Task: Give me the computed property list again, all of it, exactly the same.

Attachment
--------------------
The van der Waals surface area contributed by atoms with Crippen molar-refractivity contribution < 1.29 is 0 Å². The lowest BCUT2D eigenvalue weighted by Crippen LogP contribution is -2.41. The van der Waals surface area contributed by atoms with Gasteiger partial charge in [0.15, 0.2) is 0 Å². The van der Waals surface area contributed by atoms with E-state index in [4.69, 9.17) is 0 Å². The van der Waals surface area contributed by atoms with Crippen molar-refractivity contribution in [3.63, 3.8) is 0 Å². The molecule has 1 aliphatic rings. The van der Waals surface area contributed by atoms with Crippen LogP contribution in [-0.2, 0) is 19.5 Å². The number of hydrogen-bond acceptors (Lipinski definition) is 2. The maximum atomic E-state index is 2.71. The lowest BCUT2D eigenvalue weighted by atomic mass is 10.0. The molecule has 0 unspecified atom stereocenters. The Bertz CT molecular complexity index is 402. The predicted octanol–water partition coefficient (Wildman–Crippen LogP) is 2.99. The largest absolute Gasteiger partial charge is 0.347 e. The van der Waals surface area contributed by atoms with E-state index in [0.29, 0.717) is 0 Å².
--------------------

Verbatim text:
The van der Waals surface area contributed by atoms with Crippen molar-refractivity contribution < 1.29 is 0 Å². The lowest BCUT2D eigenvalue weighted by Crippen LogP contribution is -2.41. The van der Waals surface area contributed by atoms with Gasteiger partial charge in [0.15, 0.2) is 0 Å². The van der Waals surface area contributed by atoms with E-state index in [4.69, 9.17) is 0 Å². The van der Waals surface area contributed by atoms with Crippen molar-refractivity contribution in [3.63, 3.8) is 0 Å². The molecule has 1 aliphatic rings. The van der Waals surface area contributed by atoms with Crippen LogP contribution in [-0.2, 0) is 19.5 Å². The number of hydrogen-bond acceptors (Lipinski definition) is 2. The maximum atomic E-state index is 2.71. The lowest BCUT2D eigenvalue weighted by atomic mass is 10.0. The molecule has 0 unspecified atom stereocenters. The Bertz CT molecular complexity index is 402. The predicted octanol–water partition coefficient (Wildman–Crippen LogP) is 2.99. The largest absolute Gasteiger partial charge is 0.347 e. The van der Waals surface area contributed by atoms with E-state index in [0.29, 0.717) is 0 Å².